The reality of the sex trade

Reports by the State Department do not take into account the complexities of the issue.

The horrible industry of human trafficking thrives in this country. In fact, the State Department estimates that at least 14,500 to 17,500 women and children are trafficked into the United States, and it is estimated that the actual numbers are closer to 50,000 people.

Unfortunately, reports by the State Department and other agencies do not take into account the complexities of the issue: the corrupt police, politics, border guards and state officials who are involved in this industry where young girls and women are treated as sex objects. Many countries even treat women involved in sex trafficking as criminals, no more than undocumented immigrants involved in prostitution. Many times, women fear being sent back to poverty-stricken families who sold them into trafficking or being sent to places where they could run into traffickers. There are significant risks with HIV and other sexually transmitted infections involved with trafficking, along with risks of hepatitis and tuberculosis. The AIDS risk is especially high in South Africa, where women have a 70 percent chance of contracting the disease. Unwanted pregnancies resulting in forced abortions and psychological effects, including drug abuse, suicide and murder, are also a result of sex trafficking.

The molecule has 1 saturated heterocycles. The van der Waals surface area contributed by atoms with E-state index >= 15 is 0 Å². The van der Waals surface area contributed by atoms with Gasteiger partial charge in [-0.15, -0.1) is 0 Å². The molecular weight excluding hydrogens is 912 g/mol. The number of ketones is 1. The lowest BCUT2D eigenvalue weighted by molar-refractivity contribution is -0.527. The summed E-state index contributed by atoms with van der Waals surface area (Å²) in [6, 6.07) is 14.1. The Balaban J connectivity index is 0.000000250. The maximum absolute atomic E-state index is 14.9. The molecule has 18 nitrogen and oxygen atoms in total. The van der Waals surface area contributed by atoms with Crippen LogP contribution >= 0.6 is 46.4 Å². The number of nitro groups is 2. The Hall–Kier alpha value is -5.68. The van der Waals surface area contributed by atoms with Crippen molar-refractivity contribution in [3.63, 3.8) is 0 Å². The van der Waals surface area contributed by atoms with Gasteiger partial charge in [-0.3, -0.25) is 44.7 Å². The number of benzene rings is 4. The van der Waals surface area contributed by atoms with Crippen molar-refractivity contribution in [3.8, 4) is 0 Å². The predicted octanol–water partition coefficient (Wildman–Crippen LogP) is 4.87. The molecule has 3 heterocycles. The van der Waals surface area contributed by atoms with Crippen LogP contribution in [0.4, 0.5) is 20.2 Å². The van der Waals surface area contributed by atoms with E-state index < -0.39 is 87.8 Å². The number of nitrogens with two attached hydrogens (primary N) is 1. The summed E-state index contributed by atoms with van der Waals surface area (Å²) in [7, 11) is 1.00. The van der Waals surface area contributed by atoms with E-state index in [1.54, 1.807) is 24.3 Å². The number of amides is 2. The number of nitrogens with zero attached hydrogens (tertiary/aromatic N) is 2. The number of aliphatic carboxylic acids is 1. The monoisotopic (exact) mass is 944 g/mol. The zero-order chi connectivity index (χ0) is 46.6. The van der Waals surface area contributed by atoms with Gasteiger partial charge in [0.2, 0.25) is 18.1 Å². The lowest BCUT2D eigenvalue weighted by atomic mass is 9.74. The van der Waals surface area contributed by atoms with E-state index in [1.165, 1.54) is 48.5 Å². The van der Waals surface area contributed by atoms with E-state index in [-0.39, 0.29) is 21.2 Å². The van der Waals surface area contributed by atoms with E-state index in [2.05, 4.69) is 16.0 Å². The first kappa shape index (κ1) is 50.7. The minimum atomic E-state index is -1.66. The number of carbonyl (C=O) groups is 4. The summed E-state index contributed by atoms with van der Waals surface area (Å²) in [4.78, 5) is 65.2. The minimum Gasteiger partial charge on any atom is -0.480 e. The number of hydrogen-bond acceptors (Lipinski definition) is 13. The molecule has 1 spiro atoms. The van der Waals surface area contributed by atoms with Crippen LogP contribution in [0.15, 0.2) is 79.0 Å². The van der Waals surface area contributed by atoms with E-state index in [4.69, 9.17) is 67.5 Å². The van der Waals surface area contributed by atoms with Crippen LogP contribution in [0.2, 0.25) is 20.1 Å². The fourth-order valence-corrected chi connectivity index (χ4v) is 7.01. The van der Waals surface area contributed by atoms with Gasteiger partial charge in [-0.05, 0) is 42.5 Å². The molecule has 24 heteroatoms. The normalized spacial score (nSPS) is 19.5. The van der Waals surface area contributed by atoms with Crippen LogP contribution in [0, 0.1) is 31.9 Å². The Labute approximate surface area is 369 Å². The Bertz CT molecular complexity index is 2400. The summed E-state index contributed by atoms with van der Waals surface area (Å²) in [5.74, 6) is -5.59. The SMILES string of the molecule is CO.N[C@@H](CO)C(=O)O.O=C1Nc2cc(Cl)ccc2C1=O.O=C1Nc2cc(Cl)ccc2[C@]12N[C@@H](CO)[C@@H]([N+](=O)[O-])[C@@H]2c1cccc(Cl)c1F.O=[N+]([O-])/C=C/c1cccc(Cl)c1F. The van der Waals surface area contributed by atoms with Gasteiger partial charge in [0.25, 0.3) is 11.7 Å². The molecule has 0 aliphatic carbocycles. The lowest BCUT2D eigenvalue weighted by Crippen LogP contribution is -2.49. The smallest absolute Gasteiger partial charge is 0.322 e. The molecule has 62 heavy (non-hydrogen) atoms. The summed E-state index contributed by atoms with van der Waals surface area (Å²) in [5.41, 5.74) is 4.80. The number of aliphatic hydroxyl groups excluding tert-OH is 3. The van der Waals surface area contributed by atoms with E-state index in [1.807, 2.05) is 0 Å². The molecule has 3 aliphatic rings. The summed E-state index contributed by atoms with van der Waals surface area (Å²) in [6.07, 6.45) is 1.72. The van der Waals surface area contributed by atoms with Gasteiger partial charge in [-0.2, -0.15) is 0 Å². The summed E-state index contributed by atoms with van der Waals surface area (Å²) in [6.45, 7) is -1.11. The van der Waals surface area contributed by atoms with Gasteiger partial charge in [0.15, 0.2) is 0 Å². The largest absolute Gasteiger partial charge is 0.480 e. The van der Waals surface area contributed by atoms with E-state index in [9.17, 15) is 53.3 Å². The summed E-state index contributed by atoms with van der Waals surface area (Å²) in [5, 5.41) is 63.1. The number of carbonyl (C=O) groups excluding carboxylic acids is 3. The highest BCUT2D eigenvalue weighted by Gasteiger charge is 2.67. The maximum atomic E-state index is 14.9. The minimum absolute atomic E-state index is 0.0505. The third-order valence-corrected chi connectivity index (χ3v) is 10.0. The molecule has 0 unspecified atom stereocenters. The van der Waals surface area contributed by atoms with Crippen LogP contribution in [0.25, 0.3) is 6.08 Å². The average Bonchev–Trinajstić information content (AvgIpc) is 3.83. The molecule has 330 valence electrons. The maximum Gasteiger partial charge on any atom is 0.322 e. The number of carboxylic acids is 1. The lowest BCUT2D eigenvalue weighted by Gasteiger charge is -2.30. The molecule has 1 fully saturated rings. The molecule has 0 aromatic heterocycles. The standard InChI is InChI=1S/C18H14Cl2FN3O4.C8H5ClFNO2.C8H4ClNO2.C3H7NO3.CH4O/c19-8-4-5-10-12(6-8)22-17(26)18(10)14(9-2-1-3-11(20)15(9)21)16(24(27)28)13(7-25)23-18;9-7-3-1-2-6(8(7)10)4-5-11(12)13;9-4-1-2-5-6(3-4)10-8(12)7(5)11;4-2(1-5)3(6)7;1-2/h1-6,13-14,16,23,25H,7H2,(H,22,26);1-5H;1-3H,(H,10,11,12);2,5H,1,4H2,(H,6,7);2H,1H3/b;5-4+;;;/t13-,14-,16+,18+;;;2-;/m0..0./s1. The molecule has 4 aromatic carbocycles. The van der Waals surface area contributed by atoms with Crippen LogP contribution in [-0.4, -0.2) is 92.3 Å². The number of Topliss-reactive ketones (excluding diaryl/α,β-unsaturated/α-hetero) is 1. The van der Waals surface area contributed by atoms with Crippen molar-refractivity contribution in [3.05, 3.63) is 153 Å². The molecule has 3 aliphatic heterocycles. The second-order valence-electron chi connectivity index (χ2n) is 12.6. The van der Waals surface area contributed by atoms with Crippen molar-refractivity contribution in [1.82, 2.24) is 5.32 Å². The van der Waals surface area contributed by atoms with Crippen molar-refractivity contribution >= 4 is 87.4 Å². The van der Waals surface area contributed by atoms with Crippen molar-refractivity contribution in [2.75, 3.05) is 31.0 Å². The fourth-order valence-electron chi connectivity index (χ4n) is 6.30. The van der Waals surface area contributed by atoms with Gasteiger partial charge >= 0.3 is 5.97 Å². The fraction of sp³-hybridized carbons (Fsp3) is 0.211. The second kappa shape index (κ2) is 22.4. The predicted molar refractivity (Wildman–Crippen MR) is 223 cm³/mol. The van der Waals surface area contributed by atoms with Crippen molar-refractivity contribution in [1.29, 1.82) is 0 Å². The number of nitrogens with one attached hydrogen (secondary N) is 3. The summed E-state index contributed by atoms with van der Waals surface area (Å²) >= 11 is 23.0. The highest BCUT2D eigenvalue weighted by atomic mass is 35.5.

In this era of globalization, technology has made it easier to traffic young women, but global blocs such as the United Nations can help combat this phenomenon by guaranteeing women in this exploitative industry asylum and treatment.

Likewise, this is a social issue in our communities that must be examined. Women’s sexuality is constantly exploited in advertising and popular culture, and as long as this exploitation on a mass scale exists, women will not be recognized as more than sex objects. The unfortunate fate of many young women involved in trafficking is unacceptable, but oppression is never destiny. To learn more or help with the cause, contact organizations such as Breaking Free in St. Paul or rally around this issue, along with other domestic-violence related issues, at the Minnesota Legislature.